Measures to slow the spread of the coronavirus have put millions of Canadians out of work, while businesses close operations under government orders against crowds and close contact. But fish farms continue to operate, as they have been designated an essential service to ensure food supply chains remain unbroken.
On the west coast of Vancouver Island aquaculture operations continue, but companies have had to adapt to minimize the risks of spreading the highly contagious virus. Trips by boat and crew vehicles have increased to cut down on the number of passengers and their vicinity to each other in each vessel.
Managing over a dozen farm sites, Cermaq is the largest aquaculture operator in Clayoquot Sound. Twice as many employees are now driving to the company’s facility in Tofino instead of riding on the crew vehicle, and more buses are being used to thin out passengers during transportation from Port Alberni to the work site in Tofino.
“We’ve increased the crew bus runs that have allowed us to achieve an 80-95 per cent reduction in our staff riding those buses,” said Cermaq Canada Managing Director David Kiemele. “We’ve reduced people in crew boats by 50-70 per cent, we have also increased the crew boat runs per week by 120 per cent, and we have doubled the amount of boats that we are utilizing.”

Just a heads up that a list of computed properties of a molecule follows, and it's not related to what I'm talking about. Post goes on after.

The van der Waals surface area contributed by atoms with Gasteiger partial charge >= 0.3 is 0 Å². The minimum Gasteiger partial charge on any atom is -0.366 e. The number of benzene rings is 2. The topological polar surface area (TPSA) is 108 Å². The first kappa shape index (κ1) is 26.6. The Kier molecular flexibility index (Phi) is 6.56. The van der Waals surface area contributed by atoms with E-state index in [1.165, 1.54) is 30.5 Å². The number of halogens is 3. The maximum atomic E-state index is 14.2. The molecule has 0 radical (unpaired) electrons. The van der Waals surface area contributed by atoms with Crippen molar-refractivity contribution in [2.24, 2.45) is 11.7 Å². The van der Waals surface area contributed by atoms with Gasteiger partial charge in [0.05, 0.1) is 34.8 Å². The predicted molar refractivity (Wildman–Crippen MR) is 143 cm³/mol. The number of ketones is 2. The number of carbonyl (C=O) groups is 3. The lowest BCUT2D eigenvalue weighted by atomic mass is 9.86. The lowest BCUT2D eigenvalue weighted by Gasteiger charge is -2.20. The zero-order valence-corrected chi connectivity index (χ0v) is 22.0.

Creative Salmon has also adjusted how it transports workers to its sites near Tofino. Limits have been imposed on the number of people travelling to work together in vans and boats.
“Staff used to move among our four sea sites helping with tasks as workload demanded, but this practice has changed,” said Creative Salmon general manager Tim Rundle in a press release.
Grieg Seafood, which farms Atlantic salmon in Nootka Sound, Esperanza Inlet and other locations on the east side of Vancouver Island, is no longer using crew boats or vans to transport its workers to remote sites. Now employees use personal transportation to Gold River, then board smaller boats designed for each farm site.
“Previously the farms were close enough where workers might go from one farm to another farm,” said Grieg’s Managing Director Rocky Boschman. “We’ve stopped that now. When people go out to a farm, they’re isolated only on that farm for their entire shift.”